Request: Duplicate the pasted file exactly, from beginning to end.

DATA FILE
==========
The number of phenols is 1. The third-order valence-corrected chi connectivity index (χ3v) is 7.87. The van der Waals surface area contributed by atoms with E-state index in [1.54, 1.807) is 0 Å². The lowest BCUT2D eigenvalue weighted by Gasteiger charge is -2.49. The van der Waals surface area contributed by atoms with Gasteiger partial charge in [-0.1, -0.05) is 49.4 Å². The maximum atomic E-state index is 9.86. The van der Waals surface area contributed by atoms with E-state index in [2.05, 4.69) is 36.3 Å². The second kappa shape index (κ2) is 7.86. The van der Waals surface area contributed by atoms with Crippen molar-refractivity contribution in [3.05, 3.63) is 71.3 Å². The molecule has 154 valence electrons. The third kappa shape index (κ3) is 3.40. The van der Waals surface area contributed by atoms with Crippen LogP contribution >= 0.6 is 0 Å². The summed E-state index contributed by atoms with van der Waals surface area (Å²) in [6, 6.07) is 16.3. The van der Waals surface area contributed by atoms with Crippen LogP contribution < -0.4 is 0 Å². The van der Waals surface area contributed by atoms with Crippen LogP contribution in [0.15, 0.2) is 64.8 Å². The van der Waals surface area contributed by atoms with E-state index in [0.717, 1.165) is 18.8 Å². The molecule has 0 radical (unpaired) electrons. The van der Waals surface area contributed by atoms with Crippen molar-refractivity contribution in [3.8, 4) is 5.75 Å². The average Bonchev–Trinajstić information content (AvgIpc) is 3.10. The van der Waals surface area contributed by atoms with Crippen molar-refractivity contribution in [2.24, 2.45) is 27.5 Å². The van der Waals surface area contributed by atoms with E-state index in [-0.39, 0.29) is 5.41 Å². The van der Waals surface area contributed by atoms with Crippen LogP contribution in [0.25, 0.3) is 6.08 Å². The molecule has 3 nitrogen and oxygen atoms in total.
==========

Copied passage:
The number of phenols is 1. The third-order valence-corrected chi connectivity index (χ3v) is 7.87. The van der Waals surface area contributed by atoms with E-state index in [1.54, 1.807) is 0 Å². The lowest BCUT2D eigenvalue weighted by Gasteiger charge is -2.49. The van der Waals surface area contributed by atoms with Gasteiger partial charge in [-0.1, -0.05) is 49.4 Å². The maximum atomic E-state index is 9.86. The van der Waals surface area contributed by atoms with E-state index in [2.05, 4.69) is 36.3 Å². The second kappa shape index (κ2) is 7.86. The van der Waals surface area contributed by atoms with Crippen molar-refractivity contribution in [3.05, 3.63) is 71.3 Å². The molecule has 154 valence electrons. The third kappa shape index (κ3) is 3.40. The van der Waals surface area contributed by atoms with Crippen LogP contribution >= 0.6 is 0 Å². The summed E-state index contributed by atoms with van der Waals surface area (Å²) in [6, 6.07) is 16.3. The van der Waals surface area contributed by atoms with Crippen LogP contribution < -0.4 is 0 Å². The van der Waals surface area contributed by atoms with Crippen LogP contribution in [0.15, 0.2) is 64.8 Å². The van der Waals surface area contributed by atoms with E-state index in [0.717, 1.165) is 18.8 Å². The molecule has 0 radical (unpaired) electrons. The van der Waals surface area contributed by atoms with Crippen molar-refractivity contribution in [3.8, 4) is 5.75 Å². The average Bonchev–Trinajstić information content (AvgIpc) is 3.10. The van der Waals surface area contributed by atoms with Crippen molar-refractivity contribution in [2.24, 2.45) is 27.5 Å². The van der Waals surface area contributed by atoms with E-state index in [-0.39, 0.29) is 5.41 Å². The van der Waals surface area contributed by atoms with Crippen LogP contribution in [0.25, 0.3) is 6.08 Å². The molecule has 3 nitrogen and oxygen atoms in total.